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ORGANISERS of Melksham’s first River Festival have hailed it a success after huge crowds turned out to watch the entertainment.
Organised by the Wilts & Berks Canal Trust on the banks of the river Avon in Melksham, attractions included canoeing and scuba diving demonstrations, steam boats, illuminated boats, live music and much more.
The Trust’s own narrow boat Dragonfly was specially transported to Melksham from her usual mooring place at Kingshill Swindon, and was used for public trips from near the recently completed, purpose-built slipway.
Over the festival weekend, Dragonfly was joined by Damsel Fly and Willow, the Trust’s other boats, to offer visitors the chance to experience scenic cruises up the river and back throughout the weekend. As well as entertainment on in the river there was also traditional fairground rides, food stalls, a beer tent and live music on King George V Playing Field with volunteers bringing the event to life by dressing up in traditional canal costumes.
Boatmaster Robert Yeowell said, “We were delighted that so many people wanted the chance to experience this beautiful river and its wildlife from the water. Some were lucky enough to see a kingfisher, heron or even a bird of prey, as well as the local moorhens, coots, swans and ducks. Any visitors who were disappointed not to get a trip at Melksham, will be very welcome at Kingshill Swindon once Dragonfly is returned to her usual berth.”
A flotilla of a dozen locally-built Wilderness Trailboats, each decked with bunting for the occasion, cruised the River Avon, as did four classic steam launches.
Bradford on Avon Scuba Diving Club, Wiltshire Fire Service Water Rescue Team and the Wiltshire Youth Canoe Club also took to the water and entertained onlookers with demonstrations of their skills.
Volunteers dressed in appropriate costumes helped to set the Edwardian theme of the festival, which was organised 100 years after the abandonment and formal closure of the Wilts & Berks Canal in 1914. The historical theme was continued on the playing field, where visitors enjoyed time-honoured entertainments of a coconut shy, a ‘test your strength’ challenge and swing-boats, as well as watching or having a go at traditional crafts including bodging, spinning and weaving.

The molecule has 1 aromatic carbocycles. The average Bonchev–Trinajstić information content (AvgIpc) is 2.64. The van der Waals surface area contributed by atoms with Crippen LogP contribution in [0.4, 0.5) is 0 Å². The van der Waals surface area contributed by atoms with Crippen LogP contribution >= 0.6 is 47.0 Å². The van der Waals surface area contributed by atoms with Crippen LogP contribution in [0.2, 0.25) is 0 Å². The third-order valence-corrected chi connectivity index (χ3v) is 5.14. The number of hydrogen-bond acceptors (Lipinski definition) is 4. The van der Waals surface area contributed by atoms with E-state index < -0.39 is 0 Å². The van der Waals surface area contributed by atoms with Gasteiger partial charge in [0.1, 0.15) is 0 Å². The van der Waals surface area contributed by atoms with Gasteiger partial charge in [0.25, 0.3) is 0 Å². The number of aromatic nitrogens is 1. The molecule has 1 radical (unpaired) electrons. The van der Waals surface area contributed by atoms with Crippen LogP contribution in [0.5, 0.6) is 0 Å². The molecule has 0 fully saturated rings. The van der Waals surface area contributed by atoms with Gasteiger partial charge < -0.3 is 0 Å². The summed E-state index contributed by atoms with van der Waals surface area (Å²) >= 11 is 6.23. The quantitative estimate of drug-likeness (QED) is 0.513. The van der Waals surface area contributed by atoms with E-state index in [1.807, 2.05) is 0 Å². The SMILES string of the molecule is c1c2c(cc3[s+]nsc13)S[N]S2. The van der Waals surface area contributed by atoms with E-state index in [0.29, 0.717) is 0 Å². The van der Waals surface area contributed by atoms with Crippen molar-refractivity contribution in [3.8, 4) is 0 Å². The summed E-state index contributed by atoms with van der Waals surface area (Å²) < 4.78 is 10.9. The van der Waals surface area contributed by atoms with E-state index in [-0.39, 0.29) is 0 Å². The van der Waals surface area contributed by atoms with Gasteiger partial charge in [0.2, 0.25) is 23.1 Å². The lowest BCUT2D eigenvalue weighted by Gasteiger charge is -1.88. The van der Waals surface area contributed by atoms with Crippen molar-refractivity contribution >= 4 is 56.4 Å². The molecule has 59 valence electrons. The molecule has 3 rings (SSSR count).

Ian Simpson, a local volunteer, and the festival director said, “We were absolutely thrilled with the success of the Melksham River Festival. The atmosphere was brilliant with so many friendly, enthusiastic visitors, traditional music, and both shore and river-based activities.
“We would like to thank Leekes of Melksham for their very generous sponsorship of the event, and their deputy manager, Jon Miller, for opening the festival. Thanks should also go to Viridor Credit Environmental Company who enabled us to secure the funding to build the new slipway, without which the festival could not have been staged, and Hall & Woodhouse, owners of Melksham’s newest pub, The Milk Churn, for their support.
“It was wonderful to see so many visitors enjoying themselves and appreciating this wonderful river. Many more local people now know about our plans to bring the canal back to Melksham, which will mean a terrific boost for the local economy and will help to regenerate the town centre. All the hard work by the volunteers has proved very worthwhile and we would like to thank the local community for their support and interest.”
The festival was supported by over 50 volunteers from the Canal Trust. It was organised to inform the local community about the imaginative plan to reconnect Melksham to the national canal network via a proposed new canal, the Melksham Link. This will see boats once more able to travel from the Kennet & Avon Canal at Semington, to the centre of Melksham using a stretch of the river.